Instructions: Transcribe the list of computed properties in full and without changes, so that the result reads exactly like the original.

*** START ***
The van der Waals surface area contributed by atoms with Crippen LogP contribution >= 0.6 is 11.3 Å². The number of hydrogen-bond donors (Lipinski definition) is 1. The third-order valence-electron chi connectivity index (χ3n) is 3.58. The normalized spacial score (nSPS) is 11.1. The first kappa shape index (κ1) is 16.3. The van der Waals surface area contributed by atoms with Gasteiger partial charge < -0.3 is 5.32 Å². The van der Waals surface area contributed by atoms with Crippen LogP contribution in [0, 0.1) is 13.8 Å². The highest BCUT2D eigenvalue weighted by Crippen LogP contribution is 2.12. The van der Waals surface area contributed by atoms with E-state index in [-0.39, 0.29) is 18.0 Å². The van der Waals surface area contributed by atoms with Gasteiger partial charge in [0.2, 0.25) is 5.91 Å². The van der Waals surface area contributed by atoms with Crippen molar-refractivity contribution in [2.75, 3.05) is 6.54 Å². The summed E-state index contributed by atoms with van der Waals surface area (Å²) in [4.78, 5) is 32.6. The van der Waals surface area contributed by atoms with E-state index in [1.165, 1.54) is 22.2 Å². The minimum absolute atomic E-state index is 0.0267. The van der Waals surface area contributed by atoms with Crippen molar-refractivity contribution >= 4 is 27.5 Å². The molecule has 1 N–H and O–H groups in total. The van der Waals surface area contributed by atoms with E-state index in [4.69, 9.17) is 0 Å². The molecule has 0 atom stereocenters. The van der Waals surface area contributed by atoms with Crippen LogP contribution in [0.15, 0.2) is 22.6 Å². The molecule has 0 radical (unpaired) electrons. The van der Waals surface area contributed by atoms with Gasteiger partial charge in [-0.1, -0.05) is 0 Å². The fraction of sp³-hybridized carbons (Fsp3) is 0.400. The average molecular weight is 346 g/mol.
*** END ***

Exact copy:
The van der Waals surface area contributed by atoms with Crippen LogP contribution >= 0.6 is 11.3 Å². The number of hydrogen-bond donors (Lipinski definition) is 1. The third-order valence-electron chi connectivity index (χ3n) is 3.58. The normalized spacial score (nSPS) is 11.1. The first kappa shape index (κ1) is 16.3. The van der Waals surface area contributed by atoms with Gasteiger partial charge < -0.3 is 5.32 Å². The van der Waals surface area contributed by atoms with Crippen LogP contribution in [0, 0.1) is 13.8 Å². The highest BCUT2D eigenvalue weighted by Crippen LogP contribution is 2.12. The van der Waals surface area contributed by atoms with E-state index in [-0.39, 0.29) is 18.0 Å². The van der Waals surface area contributed by atoms with Gasteiger partial charge in [0.2, 0.25) is 5.91 Å². The van der Waals surface area contributed by atoms with Crippen molar-refractivity contribution in [2.75, 3.05) is 6.54 Å². The summed E-state index contributed by atoms with van der Waals surface area (Å²) in [4.78, 5) is 32.6. The van der Waals surface area contributed by atoms with E-state index in [1.165, 1.54) is 22.2 Å². The minimum absolute atomic E-state index is 0.0267. The van der Waals surface area contributed by atoms with Crippen molar-refractivity contribution >= 4 is 27.5 Å². The molecule has 1 N–H and O–H groups in total. The van der Waals surface area contributed by atoms with E-state index in [4.69, 9.17) is 0 Å². The molecule has 0 atom stereocenters. The van der Waals surface area contributed by atoms with Crippen LogP contribution in [0.15, 0.2) is 22.6 Å². The molecule has 0 radical (unpaired) electrons. The van der Waals surface area contributed by atoms with Gasteiger partial charge in [-0.1, -0.05) is 0 Å². The fraction of sp³-hybridized carbons (Fsp3) is 0.400. The average molecular weight is 346 g/mol.